I feel like I should be sure to say thanks to Jillian Heise for the fabulousness that is #classroombookaday on Twitter. And I am so truly sorry if I ever seemed like I created it–I think I just started using it in my title so I didn’t have to retype it when I tweeted out my posts. Anyhow, what a great thing this has done (and is doing) in my classroom (and so many others!) to promote literacy, introduce readers to new books and to create so many great memories between me and my students.
Ok…this marks Week 5 since we started tracking our reading, and something very special happened–we hit 100 books!! I haven’t done it yet, but I feel like I should mark that book with a star or something (it was the Light and Sound book just for the record!), and also begin more seriously planning what in the world we’ll do when we fill up our door. The way the math is working, that will happen in about 6 weeks! That’s not even the halfway point of the year yet!
…really great book to challenge first graders with their creativity! Last week I shared how Mrs. Berger is doing some lessons with first grade and this week was #2. First she shared the book Ten Black Dots by Donald Crews, which was a great connection to our current math work as well as a great stretch for our creative brains.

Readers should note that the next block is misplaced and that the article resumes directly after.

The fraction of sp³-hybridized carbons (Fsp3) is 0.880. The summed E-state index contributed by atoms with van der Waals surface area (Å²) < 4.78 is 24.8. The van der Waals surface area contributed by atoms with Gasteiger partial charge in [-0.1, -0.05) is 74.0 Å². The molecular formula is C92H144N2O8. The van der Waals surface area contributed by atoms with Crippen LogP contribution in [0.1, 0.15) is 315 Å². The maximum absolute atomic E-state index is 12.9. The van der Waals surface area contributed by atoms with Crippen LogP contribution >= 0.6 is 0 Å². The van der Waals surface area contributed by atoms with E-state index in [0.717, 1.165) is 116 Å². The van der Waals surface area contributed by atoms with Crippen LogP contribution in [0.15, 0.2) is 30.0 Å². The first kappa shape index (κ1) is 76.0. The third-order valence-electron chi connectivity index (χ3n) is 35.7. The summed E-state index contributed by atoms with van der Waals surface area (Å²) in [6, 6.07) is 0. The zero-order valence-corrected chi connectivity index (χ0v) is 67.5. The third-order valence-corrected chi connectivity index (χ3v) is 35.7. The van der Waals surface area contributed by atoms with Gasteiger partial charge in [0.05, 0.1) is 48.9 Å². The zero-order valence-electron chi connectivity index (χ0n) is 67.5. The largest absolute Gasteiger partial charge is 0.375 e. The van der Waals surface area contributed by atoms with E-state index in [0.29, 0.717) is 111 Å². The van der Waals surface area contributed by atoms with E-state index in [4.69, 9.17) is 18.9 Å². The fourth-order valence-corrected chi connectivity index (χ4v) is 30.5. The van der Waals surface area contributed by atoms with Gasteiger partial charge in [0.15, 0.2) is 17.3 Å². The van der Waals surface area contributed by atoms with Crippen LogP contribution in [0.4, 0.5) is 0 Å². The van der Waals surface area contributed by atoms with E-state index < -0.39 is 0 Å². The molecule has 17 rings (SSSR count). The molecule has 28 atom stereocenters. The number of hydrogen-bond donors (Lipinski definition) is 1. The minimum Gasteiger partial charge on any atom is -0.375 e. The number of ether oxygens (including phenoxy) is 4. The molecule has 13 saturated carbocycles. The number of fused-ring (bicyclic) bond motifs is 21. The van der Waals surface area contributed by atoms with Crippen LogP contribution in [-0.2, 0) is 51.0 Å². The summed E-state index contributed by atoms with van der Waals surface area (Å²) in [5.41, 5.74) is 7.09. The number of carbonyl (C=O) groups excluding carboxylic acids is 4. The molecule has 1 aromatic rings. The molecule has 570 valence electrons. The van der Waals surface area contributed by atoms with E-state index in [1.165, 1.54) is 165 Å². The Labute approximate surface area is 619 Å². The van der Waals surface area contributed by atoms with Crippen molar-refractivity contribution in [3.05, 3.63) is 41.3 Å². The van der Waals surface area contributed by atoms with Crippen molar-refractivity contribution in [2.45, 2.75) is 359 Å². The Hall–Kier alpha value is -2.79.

Then she asked me to do something that I guess I knew was coming but had forgotten about since last time we did this (2014): use 10 black dots to create something. I usually appreciate doing things that my students are asked to do, as I know that understanding the struggles that may come up helps me support students through them, but I had forgotten how hard that task is! I came up with something, but let me just want you it was a little less than stellar. 🙂 Ok, sorry, I know that is a very fixed-mindset thing to say…I take it back. I just believe if I worked at it I could create a much more imaginative picture with my dots. (Thanks to Chase for being the photographer while I was working on this!)
After my demonstration, kiddos were given an office and a paper, chose 10 red dots and got busy on their creation. They worked for about 10 minutes on their 10 red dots, including writing at the bottom to tell about what they made.
And just like with the drawing starts, kiddos did a great job of seeing those dots as so much more than they were!
Another great example of stretching your brains, Rm. 202 friends!